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"Playful Healing: The Power of Music in a Playroom Setting"

In recent years, the field of music therapy has gained significant recognition for its profound impact on the well-being and development of children. This therapeutic approach utilizes the innate power of music to address physical, emotional, cognitive, and social needs. When combined with a playful and nurturing playroom (enter Back to Play!), music therapy becomes an even more potent tool for enhancing children's lives. Furthermore, music and sound exploration in general are critical for children's creative expression and freedom to exist LOUDLY in their worlds. In this blog post, we delve into the world of music therapy and expression for children, focusing specifically on its application in our playroom.

 

Introducing Positive Note Music Therapy

I’m Dustin Politte-Bender, the owner and Lead Therapist of Positive Note Music Therapy; the one and only music therapy company in Jefferson County, also serving St. Louis County and St. Louis City.


We are so excited about our upcoming partnership between Back to Play and Positive Note Music Therapy. We will be offering two weekly music therapy groups for kids ages 3-6 and 7-10 on Wednesdays from 10-10:30 and 10:45-11:15. The groups will work on developmentally appropriate goals including communication, social/emotional, cognitive, and motor skills.

One of the best things about music therapy is how motivating it can be by “hiding” the therapy in play and games that kids naturally do already. This way they’re able to play and explore in a way that our board-certified music therapist has designed to maximize their opportunities to exercise these important skills. Singing becomes an opportunity to work on eye contact and appropriate greetings at the beginning of our session. Playing instruments becomes an opportunity to practice sharing in addition to impulse control as they’re cued to play or stop during the song. Dancing becomes a way to work on one-step directions, creative expression, and independent choices. When you put all of this together and personalize it to the kids we come out with a lot of fun, growth, and connection!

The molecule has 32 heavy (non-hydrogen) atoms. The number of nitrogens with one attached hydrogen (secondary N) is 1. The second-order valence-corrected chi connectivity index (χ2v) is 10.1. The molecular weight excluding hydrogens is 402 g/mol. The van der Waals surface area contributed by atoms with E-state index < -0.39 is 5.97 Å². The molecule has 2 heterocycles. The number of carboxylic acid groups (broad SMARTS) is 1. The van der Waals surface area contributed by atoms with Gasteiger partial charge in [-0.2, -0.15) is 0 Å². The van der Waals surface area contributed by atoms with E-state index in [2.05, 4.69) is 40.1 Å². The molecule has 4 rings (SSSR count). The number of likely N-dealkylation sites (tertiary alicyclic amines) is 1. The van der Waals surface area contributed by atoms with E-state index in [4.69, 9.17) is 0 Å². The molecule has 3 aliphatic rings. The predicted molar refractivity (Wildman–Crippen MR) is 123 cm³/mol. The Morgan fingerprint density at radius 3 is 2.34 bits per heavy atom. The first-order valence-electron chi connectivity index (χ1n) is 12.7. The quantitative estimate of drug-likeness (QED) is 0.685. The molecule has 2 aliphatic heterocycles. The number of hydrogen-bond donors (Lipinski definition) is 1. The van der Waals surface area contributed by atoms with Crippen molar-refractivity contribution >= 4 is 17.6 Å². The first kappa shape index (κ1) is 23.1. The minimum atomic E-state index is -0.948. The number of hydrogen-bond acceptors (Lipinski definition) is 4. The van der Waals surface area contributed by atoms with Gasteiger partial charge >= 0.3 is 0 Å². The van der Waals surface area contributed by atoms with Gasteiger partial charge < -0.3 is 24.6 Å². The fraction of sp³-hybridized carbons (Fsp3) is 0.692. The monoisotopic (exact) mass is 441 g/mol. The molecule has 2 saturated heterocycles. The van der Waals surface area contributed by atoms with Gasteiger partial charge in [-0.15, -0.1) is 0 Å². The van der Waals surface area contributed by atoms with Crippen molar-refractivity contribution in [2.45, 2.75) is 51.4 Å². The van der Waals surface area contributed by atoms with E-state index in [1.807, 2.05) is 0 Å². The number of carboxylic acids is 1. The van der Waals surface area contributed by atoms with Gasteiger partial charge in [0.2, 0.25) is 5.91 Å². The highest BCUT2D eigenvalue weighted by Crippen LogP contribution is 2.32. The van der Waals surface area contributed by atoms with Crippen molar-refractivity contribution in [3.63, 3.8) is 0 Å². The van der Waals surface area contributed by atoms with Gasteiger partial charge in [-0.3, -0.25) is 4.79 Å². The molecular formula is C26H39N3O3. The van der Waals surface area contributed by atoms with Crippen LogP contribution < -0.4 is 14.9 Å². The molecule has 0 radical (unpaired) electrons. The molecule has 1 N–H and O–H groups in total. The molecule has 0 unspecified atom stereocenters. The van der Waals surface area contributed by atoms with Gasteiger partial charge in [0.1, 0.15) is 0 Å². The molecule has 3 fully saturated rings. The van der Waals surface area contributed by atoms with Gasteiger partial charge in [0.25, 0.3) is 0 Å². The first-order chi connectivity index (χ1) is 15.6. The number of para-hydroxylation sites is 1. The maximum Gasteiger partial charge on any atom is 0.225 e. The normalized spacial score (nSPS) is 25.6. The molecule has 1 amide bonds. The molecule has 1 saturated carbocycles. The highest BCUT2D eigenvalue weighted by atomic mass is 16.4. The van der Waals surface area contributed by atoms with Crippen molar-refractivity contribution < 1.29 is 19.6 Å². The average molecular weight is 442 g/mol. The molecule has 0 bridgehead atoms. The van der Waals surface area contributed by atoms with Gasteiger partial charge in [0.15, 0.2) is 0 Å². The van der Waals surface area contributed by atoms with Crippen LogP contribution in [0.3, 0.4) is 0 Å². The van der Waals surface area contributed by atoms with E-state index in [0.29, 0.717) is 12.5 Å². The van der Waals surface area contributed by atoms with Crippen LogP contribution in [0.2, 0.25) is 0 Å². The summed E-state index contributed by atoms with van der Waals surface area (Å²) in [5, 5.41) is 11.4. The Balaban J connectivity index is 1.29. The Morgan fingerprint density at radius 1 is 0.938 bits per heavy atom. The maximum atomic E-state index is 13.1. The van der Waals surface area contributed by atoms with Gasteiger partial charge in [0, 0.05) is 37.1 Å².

While considering our groups remember, music therapy can be for everyone! This group is designed to be inclusive of any ability level, style of learning, or experience with music. If your kids find music motivating and fun, then they will get something out of our groups!

Lastly, we’d like to make it clear that this is a pilot program for Back to Play but we hope to have more opportunities in the future! We want this to be a trial in order to learn more about the interest and needs of the community. Even if you can’t take part in our summer series reach out to let us know what you’d be interested in seeing in the future and of course, stay tuned for more exciting things to come!

 

Ready for the high notes?

  • Promoting Emotional Expression and Regulation: Research conducted within the past five years consistently highlights the role of music in helping children express and regulate their emotions. Through engaging in music-making activities, children are encouraged to explore and communicate their feelings in a nonverbal manner. This form of expression provides a safe space for emotional release, fostering self-awareness and emotional regulation skills. As a grown-up, haven't we all needed that time listening to music to more accurately express our emotions that we can't quite seem to articulate? Picture your commute to and from work; depending on your mood you may listen to a certain playlist or even specific podcasts, white noise, or silence (yes this counts!) It can directly impact both how you feel, and how you are expressing those feelings, and begin to regulate your system. Even as adults, we do this subconsciously, and therefore, so do our children because they are intuitive and smart little humans!